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Jakarta Post

Traditional cross-dressing art under threat

  • Tertiani ZB Simanjuntak

    The Jakarta Post

Jakarta   /   Tue, March 1, 2016   /  08:48 am
Traditional cross-dressing art under threat

Didik Ninik Towok - JP/Zul Trio Anggono

The approach of the authorities toward dealing with sexual orientation and gender identity has taken another turn that may put traditional cross-dressing performance art on the brink of extinction, with male performers in makeup and female costumes not being allowed to appear on television.

In the wake of a public outcry over the pros and cons of the existence of lesbian, gay, bisexual, transgender, intersex and questioning (LGBTIQ) individuals, the Indonesian Broadcasting Commission (KPI) refreshed its warning to local TV stations.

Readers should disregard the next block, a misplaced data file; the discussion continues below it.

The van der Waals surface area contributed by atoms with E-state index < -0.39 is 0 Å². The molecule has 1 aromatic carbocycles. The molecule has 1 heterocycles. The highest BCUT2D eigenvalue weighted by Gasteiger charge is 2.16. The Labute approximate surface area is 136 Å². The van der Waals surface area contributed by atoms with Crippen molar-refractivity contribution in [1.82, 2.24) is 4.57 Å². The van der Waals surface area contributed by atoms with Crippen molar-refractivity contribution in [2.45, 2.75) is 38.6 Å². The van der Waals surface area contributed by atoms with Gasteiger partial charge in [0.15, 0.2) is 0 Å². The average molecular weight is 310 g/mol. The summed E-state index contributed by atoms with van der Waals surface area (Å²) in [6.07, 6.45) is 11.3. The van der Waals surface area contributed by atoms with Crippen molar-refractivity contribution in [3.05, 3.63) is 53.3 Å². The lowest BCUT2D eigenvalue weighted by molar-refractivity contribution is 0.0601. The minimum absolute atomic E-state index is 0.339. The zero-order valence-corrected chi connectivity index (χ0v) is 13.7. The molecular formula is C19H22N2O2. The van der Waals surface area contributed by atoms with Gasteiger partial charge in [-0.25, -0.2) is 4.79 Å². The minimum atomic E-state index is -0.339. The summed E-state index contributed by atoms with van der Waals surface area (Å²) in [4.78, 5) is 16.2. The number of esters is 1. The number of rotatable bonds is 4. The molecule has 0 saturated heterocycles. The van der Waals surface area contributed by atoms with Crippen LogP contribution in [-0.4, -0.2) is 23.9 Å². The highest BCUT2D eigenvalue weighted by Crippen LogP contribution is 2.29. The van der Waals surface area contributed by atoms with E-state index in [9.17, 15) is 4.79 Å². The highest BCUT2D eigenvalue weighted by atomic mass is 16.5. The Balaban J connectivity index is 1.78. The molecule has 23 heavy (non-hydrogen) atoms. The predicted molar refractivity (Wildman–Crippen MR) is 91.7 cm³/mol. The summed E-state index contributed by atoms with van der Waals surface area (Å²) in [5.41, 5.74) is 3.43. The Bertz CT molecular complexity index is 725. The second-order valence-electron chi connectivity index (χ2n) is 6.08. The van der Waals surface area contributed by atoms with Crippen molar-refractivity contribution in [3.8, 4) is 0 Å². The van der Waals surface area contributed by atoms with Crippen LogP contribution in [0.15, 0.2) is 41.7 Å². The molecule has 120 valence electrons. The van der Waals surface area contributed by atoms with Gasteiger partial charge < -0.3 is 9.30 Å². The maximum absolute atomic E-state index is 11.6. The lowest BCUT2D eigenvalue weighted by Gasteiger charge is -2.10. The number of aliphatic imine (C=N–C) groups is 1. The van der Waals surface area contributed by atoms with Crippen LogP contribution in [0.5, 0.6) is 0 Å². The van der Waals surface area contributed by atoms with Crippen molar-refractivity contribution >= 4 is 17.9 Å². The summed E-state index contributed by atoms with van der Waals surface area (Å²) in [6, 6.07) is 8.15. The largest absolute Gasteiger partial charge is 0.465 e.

The circular issued on Feb. 23 stated that TV stations are not allowed to air programs that show '€œladylike men'€. The circular was not the first issued by the commission. '€œSuch program content may encourage children to learn and/or to justify the inappropriate behavior as common practice,'€ commission chairman Judhariksawan argued in the statement.

The warning, however, was seen as a threat toward artists who dedicated their profession to keep the traditional cross-gender performance culture relevant today.

Indonesia recognizes the all-male Javanese ludruk and reog folk theaters with performers doing female impersonation, as well as the cross-gender bissu culture in South Sulawesi.